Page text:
BP oil spill clean-up costs spiral to $33 million a day

BP oil spill clean-up costs spiral to $33 million a day

Saturday, May 22, 2010

Earth••• BP is facing increasing financial pressure as clean-up costs following the Gulf of Mexico oil spill spiral to $33 million a day.

Amid rising anger over a huge oil slick hitting U.S. shores, BP officials on Friday denied botching the month-long clean-up and deliberately hiding the true extent of the spill.

As Grand Isle, Louisiana, closed its seven-mile beach to clean up an orange-liquidy slick washing ashore, the British energy giant once again postponed an operation aimed at permanently stopping the leak.

The ‘top-kill’ operation to inject heavy drilling fluids into the ruptured well, a month after the sinking of the Deepwater Horizon rig, and then seal it permanently with cement, will now not take place until Tuesday at the earliest instead of at the weekend.

Just how much oil is gushing daily from the rig’s wreckage has been a contentious issue, with BP initially putting the figure at 5000 barrels.

‘That was not just BP’s estimate. That was the estimate of the in-flight command, including NOAA and the Coast Guard. That’s the best estimate we have,’ BP’s chief operating officer Doug Suttles told ABC television Friday.

But in further confusing comments, BP also radically slashed by more than half its figures for how much of the oil it is siphoning up daily from the ruptured well via a 1 mile insertion tube.
BP spokesman John Curry said it now estimated some 92,400 gallons of oil had been diverted from the well in the 24 hours before midnight on Thursday.

That would mean BP is sucking up only 2,200 barrels daily from the pipe, not the 5,000 barrels it had estimated on Thursday.

Coast Guard commandant Thad Allen later told reporters that the flow was variable, fluctuating from a low rate of 2000 barrels a day to a high of 5,000 barrels.

Live webcam pictures showed more oil continuing to spew into the Gulf from the ruptured well — as visitors flocked to BP’s site to watch the video.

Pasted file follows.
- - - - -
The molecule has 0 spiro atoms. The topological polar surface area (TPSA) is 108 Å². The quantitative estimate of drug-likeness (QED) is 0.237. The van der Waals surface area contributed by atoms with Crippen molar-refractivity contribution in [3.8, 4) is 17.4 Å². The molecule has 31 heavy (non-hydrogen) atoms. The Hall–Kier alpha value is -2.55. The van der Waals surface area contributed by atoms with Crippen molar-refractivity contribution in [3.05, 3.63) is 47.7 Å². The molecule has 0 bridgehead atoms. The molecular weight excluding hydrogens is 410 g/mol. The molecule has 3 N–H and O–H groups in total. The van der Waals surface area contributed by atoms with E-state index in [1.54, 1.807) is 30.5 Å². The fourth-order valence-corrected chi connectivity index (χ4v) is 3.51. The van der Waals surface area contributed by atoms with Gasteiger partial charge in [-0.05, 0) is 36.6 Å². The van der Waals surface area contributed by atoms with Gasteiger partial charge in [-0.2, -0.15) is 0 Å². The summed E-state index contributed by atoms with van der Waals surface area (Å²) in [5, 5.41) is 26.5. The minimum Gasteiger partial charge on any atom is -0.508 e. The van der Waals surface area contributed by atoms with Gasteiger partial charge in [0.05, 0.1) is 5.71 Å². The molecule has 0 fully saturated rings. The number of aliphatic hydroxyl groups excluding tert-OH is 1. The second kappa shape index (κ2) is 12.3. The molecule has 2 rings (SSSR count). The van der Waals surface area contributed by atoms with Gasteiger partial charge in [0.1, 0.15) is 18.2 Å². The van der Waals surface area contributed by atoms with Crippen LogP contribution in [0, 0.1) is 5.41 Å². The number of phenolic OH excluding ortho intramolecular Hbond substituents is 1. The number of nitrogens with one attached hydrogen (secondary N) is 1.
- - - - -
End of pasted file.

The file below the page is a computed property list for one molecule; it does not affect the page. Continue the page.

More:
Even at the lowest estimates, more than six million gallons of crude have flowed into the water since the disaster.

And independent experts have warned the flow could be at least 10 times higher than the current estimates.

Suttles sought to quell the growing anger among the US administration, telling ABC television that BP had already spent $700 million on the clean-up.

‘We’ve mounted the largest response ever done in the world. We put 20,000 people at this.
‘I understand the anger. But I can tell you, I don’t know of anything, absolutely anything we could be doing that we’re not doing,’ he said.

But he also revised the timetable for when BP would attempt its latest bid to stop the leak, the ‘top kill’ operation.

‘Our current forecast for when this operation will take place is sometime in the early part of next week. The best estimate is Tuesday,’ Suttles told reporters.

He added the operation was very complex and was being carried out by robotic submarines positioning the equipment on the seabed a mile down.

Meanwhile, the White House also insisted it was doing everything it could.

‘We are facing a disaster the magnitude of which we likely have never seen before… We are doing everything humanly possible and technologically possible to deal with that,’ said White House spokesman Robert Gibbs.

He said, however, that the government was ill equipped to deal with the disaster.

‘The technical expertise to clean up and deal with the equipment that is 5,000 feet below the surface of the sea, that’s equipment that BP has… that other oil companies have. That is not not based on equipment that the federal government has in storage.’
» Related: Weekly Address: BP Spill Independent Commission
» Related: Obama forms commission to probe oil spill


1 Response to “BP oil spill clean-up costs spiral to $33 million a day”

  1. 1 The Destructionist
    May 23, 2010 at 6:13 pm

    In the next four weeks, the Dow Jones Industrial Average will drop at least 300 points upon growing fears of the ongoing economic crisis looming in the United States and abroad as instability in Greece and other European countries suffer the devaluation of the Euro as it tumbles into “no man’s land.”

    BP’s latest attempt to cap the oil pipeline 5,000 feet underwater (a.k.a. “Top Kill”) using robots will fail. They will then come up with a “new plan” out of thin-air in an effort to seal the pipe and to instill confidence in the public. The Obama Administration will finally step in to take control of the operation, adding much needed resources in an effort to assuage the outrage being felt by Americans everywhere over this environmental catastrophe. A team of engineers and scientists will be sent down to the ocean floor, via bathyscaphe, in order to view the damage head-on and to make assessments as to how to repair the damage.

    Is this a future foretold, or just simple deductive reasoning?

    You decide.

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